Ooo, a mystery bit of script! Seems legit. Let's see what happens when we run it

A bit more time on coding could save hours in the mail room


Who, Me? Monday is upon us, and with it another confession from a Register reader to make one consider one's own programming choices in the latest entry of our Who, Me? saga.

This week's tale comes from a person we'll call "Chris" and is set in the closing years of the last century, back when Windows 95 first introduced an uncertain world to the Start button and Donald Trump was just that guy eyeing up the Miss Universe pageants with a view to making a purchase.

Chris spent the mid-1990s working for a UK law firm as a senior developer on a case and document management system. Being a clever sort, he was tapped to whip up a quick script to schedule a letter to be sent to the firm's customers, advising them of a change in bank details.

Swearing and ranting

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"The letter was duly written," he told us, "and a quick five-line script knocked together and run to send it out."

It all went swimmingly and, as with many little ad-hoc scripts, was promptly forgotten about by all involved. "For a few months at least," said Chris, ominously.

And it was indeed a few months later that there was a knock on the door of the office that housed Chris's team. Did the gang have any idea why the outgoing mail batch was a good deal larger than expected?

"The system," Chris remembered, "had a virtual outgoing mail tray, and the post room used to batch-select and run them on one of the Xerox Docuprint monsters of the time, the printers so big they came with their own Sun workstation and rattled out upwards of 130ppm."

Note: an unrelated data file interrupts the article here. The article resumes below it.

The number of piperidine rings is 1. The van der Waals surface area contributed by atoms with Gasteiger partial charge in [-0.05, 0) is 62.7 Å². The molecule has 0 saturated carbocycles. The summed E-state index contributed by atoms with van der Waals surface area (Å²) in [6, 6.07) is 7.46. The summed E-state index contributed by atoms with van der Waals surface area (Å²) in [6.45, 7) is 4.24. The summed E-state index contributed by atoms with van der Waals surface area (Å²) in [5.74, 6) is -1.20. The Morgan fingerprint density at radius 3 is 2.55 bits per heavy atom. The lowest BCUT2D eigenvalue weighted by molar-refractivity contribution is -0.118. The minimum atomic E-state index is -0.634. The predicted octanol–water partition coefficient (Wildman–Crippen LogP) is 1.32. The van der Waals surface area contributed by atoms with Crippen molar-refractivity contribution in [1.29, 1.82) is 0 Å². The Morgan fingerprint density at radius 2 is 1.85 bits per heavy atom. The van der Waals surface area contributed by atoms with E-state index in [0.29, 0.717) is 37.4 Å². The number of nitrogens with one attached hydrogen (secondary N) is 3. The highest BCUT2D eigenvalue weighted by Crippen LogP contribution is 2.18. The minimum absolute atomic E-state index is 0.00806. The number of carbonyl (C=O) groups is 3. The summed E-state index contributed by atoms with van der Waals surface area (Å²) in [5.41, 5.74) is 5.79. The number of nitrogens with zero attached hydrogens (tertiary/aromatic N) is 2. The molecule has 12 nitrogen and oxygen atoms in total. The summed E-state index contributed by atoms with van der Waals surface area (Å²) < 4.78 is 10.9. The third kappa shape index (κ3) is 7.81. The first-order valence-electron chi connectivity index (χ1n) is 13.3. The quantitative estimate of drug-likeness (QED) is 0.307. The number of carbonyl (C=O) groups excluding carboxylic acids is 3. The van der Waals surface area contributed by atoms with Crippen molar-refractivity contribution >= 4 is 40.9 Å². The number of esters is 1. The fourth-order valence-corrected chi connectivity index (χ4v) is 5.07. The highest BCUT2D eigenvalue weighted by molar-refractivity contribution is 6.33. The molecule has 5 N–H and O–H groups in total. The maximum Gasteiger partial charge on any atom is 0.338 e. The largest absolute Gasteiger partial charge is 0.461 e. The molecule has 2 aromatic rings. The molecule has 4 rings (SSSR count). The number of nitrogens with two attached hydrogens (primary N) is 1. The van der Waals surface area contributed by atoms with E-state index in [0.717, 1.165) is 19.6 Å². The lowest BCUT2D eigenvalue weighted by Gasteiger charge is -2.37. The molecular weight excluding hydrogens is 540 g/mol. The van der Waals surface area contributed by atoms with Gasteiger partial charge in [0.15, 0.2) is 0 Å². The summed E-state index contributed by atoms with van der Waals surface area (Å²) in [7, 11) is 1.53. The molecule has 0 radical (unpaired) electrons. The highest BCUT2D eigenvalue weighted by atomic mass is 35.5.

Indeed, the Xerox behemoths were quite the thing back in the day. The DocuPrint 135, for example, could churn out up to 1.5 million pages a month and had a capacity of 6,900 sheets. Enough for a forgotten bit of script to spew out all manner of paperwork.

Chris and a chum duly trotted off to the post room to investigate: "Lo and behold, there were a good few thousand more prints than they'd usually expect, with another few thousand still in the mail queue."

He glanced at the mail queue and saw, to his horror, a very familiar-looking change of bank details letter. "Oops."

"Turns out," he said, "someone on our processing team had found a script without a descriptive name, and ran it to see what it would do."

Because, of course, anyone using a computer and finding a mystery bit of code is going to simply run it and see what happens, aren't they? Just like a kid and an all too attractive flashing button before them. Of course they will.

Chris was not entirely blameless. In the hurry to write the script, he hadn't bothered with niceties such as prompts, warnings or anything to indicate the paper-based devastation that was about to happen.

The curious operator simply ran the file, saw a brief hourglass flicker on the screen, and then moved on, "blissfully unaware that they'd just engaged a mass of document-production servers to start filling the mail trays."

Chris was tediously honest and professional and, rather than attempt to direct the blame elsewhere, confessed immediately to being the author of the ream-munching script. The luckless operator was also tracked down and given a stern talking to.

It was, however, those in the post room that, undeservedly, received the worst of the punishment. Genuine mail had to be separated from the thousands and thousands bank-change letters vomited out by a combination of Chris's script and the Xerox machinery.

"Safe to say," he said, "never again have I written a batch script without a decent name and a 'Are you sure you wish to proceed?' message."

Ever seen a mystery batch file and thought "I wonder what will happen if I run this?" Or left an innocuous bit of script lying around that later caused mayhem to unfold? Of course you have – send your confession to Who, Me? for absolution or, at the very least, a pseudonym. ®

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